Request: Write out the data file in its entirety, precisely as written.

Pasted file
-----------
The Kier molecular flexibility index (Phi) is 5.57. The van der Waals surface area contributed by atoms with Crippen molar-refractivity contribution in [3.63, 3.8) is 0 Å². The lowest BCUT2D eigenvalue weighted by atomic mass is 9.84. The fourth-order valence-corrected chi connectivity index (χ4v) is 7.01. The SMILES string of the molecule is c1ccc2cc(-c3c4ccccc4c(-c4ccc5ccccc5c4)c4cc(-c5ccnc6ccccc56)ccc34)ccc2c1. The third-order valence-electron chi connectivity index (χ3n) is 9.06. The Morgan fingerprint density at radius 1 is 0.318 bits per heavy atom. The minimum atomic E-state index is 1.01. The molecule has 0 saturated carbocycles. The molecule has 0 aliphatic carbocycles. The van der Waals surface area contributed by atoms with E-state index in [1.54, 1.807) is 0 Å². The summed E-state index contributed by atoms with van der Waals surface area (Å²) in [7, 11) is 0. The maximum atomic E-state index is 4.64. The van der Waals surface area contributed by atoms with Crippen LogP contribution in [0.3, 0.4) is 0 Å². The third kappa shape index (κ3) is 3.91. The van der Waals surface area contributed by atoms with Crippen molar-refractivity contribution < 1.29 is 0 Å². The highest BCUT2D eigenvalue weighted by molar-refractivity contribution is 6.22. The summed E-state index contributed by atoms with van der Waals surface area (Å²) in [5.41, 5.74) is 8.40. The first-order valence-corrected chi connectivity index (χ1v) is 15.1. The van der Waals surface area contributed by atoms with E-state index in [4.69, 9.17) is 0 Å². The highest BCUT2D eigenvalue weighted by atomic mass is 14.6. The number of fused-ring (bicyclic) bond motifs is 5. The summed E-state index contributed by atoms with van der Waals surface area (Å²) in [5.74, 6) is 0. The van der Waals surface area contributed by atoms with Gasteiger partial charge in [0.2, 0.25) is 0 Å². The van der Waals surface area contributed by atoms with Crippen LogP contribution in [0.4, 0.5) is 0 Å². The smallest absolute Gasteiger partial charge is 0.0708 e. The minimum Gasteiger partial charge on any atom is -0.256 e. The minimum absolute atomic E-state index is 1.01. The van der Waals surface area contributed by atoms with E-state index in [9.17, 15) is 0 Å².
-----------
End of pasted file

The Kier molecular flexibility index (Phi) is 5.57. The van der Waals surface area contributed by atoms with Crippen molar-refractivity contribution in [3.63, 3.8) is 0 Å². The lowest BCUT2D eigenvalue weighted by atomic mass is 9.84. The fourth-order valence-corrected chi connectivity index (χ4v) is 7.01. The SMILES string of the molecule is c1ccc2cc(-c3c4ccccc4c(-c4ccc5ccccc5c4)c4cc(-c5ccnc6ccccc56)ccc34)ccc2c1. The third-order valence-electron chi connectivity index (χ3n) is 9.06. The Morgan fingerprint density at radius 1 is 0.318 bits per heavy atom. The minimum atomic E-state index is 1.01. The molecule has 0 saturated carbocycles. The molecule has 0 aliphatic carbocycles. The van der Waals surface area contributed by atoms with E-state index in [1.54, 1.807) is 0 Å². The summed E-state index contributed by atoms with van der Waals surface area (Å²) in [7, 11) is 0. The maximum atomic E-state index is 4.64. The van der Waals surface area contributed by atoms with Crippen LogP contribution in [0.3, 0.4) is 0 Å². The third kappa shape index (κ3) is 3.91. The van der Waals surface area contributed by atoms with Crippen molar-refractivity contribution < 1.29 is 0 Å². The highest BCUT2D eigenvalue weighted by molar-refractivity contribution is 6.22. The summed E-state index contributed by atoms with van der Waals surface area (Å²) in [5.41, 5.74) is 8.40. The first-order valence-corrected chi connectivity index (χ1v) is 15.1. The van der Waals surface area contributed by atoms with E-state index in [4.69, 9.17) is 0 Å². The highest BCUT2D eigenvalue weighted by atomic mass is 14.6. The number of fused-ring (bicyclic) bond motifs is 5. The summed E-state index contributed by atoms with van der Waals surface area (Å²) in [5.74, 6) is 0. The van der Waals surface area contributed by atoms with Gasteiger partial charge in [0.2, 0.25) is 0 Å². The van der Waals surface area contributed by atoms with Crippen LogP contribution in [0.4, 0.5) is 0 Å². The smallest absolute Gasteiger partial charge is 0.0708 e. The minimum Gasteiger partial charge on any atom is -0.256 e. The minimum absolute atomic E-state index is 1.01. The van der Waals surface area contributed by atoms with E-state index in [9.17, 15) is 0 Å².